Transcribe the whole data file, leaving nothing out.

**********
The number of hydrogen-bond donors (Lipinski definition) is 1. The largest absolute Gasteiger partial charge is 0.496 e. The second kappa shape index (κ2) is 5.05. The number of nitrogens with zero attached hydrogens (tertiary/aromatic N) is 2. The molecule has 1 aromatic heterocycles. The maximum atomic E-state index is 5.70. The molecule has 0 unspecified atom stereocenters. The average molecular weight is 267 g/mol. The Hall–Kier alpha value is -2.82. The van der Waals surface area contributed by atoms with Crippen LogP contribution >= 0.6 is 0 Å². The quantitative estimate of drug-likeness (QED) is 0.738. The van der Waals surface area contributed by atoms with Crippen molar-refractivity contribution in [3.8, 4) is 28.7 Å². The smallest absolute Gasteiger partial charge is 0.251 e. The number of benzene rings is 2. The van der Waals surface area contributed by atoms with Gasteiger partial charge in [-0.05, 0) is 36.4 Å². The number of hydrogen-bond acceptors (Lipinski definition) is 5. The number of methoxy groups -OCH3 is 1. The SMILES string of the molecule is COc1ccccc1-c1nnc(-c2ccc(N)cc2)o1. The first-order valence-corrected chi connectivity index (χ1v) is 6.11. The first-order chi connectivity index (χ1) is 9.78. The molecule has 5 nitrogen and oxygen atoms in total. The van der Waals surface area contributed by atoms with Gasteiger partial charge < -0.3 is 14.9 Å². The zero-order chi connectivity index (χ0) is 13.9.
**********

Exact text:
The number of hydrogen-bond donors (Lipinski definition) is 1. The largest absolute Gasteiger partial charge is 0.496 e. The second kappa shape index (κ2) is 5.05. The number of nitrogens with zero attached hydrogens (tertiary/aromatic N) is 2. The molecule has 1 aromatic heterocycles. The maximum atomic E-state index is 5.70. The molecule has 0 unspecified atom stereocenters. The average molecular weight is 267 g/mol. The Hall–Kier alpha value is -2.82. The van der Waals surface area contributed by atoms with Crippen LogP contribution >= 0.6 is 0 Å². The quantitative estimate of drug-likeness (QED) is 0.738. The van der Waals surface area contributed by atoms with Crippen molar-refractivity contribution in [3.8, 4) is 28.7 Å². The smallest absolute Gasteiger partial charge is 0.251 e. The number of benzene rings is 2. The van der Waals surface area contributed by atoms with Gasteiger partial charge in [-0.05, 0) is 36.4 Å². The number of hydrogen-bond acceptors (Lipinski definition) is 5. The number of methoxy groups -OCH3 is 1. The SMILES string of the molecule is COc1ccccc1-c1nnc(-c2ccc(N)cc2)o1. The first-order valence-corrected chi connectivity index (χ1v) is 6.11. The first-order chi connectivity index (χ1) is 9.78. The molecule has 5 nitrogen and oxygen atoms in total. The van der Waals surface area contributed by atoms with Gasteiger partial charge < -0.3 is 14.9 Å². The zero-order chi connectivity index (χ0) is 13.9.